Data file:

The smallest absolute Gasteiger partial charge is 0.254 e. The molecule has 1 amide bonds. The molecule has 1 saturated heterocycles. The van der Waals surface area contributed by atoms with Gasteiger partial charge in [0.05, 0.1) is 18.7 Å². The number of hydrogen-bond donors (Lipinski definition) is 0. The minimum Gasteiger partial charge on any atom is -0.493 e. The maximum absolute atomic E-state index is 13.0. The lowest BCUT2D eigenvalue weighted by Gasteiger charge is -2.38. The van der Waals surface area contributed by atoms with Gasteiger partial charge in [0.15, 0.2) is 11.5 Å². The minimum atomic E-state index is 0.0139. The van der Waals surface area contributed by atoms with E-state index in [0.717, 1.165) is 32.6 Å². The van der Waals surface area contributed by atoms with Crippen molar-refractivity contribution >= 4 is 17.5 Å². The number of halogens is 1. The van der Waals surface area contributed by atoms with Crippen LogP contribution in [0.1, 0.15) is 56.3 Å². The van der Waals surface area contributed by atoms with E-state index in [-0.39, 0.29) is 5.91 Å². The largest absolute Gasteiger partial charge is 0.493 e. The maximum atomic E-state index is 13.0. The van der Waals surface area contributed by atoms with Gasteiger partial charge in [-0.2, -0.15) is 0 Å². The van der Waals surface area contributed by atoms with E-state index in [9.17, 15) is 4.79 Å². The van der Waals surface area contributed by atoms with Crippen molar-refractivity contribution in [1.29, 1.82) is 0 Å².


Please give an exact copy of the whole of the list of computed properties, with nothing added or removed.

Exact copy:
The smallest absolute Gasteiger partial charge is 0.254 e. The molecule has 1 amide bonds. The molecule has 1 saturated heterocycles. The van der Waals surface area contributed by atoms with Gasteiger partial charge in [0.05, 0.1) is 18.7 Å². The number of hydrogen-bond donors (Lipinski definition) is 0. The minimum Gasteiger partial charge on any atom is -0.493 e. The maximum absolute atomic E-state index is 13.0. The lowest BCUT2D eigenvalue weighted by Gasteiger charge is -2.38. The van der Waals surface area contributed by atoms with Gasteiger partial charge in [0.15, 0.2) is 11.5 Å². The minimum atomic E-state index is 0.0139. The van der Waals surface area contributed by atoms with E-state index in [0.717, 1.165) is 32.6 Å². The van der Waals surface area contributed by atoms with Crippen molar-refractivity contribution >= 4 is 17.5 Å². The number of halogens is 1. The van der Waals surface area contributed by atoms with Crippen LogP contribution in [0.1, 0.15) is 56.3 Å². The van der Waals surface area contributed by atoms with E-state index in [-0.39, 0.29) is 5.91 Å². The largest absolute Gasteiger partial charge is 0.493 e. The maximum atomic E-state index is 13.0. The van der Waals surface area contributed by atoms with Gasteiger partial charge in [-0.2, -0.15) is 0 Å². The van der Waals surface area contributed by atoms with E-state index in [9.17, 15) is 4.79 Å². The van der Waals surface area contributed by atoms with Crippen molar-refractivity contribution in [1.29, 1.82) is 0 Å².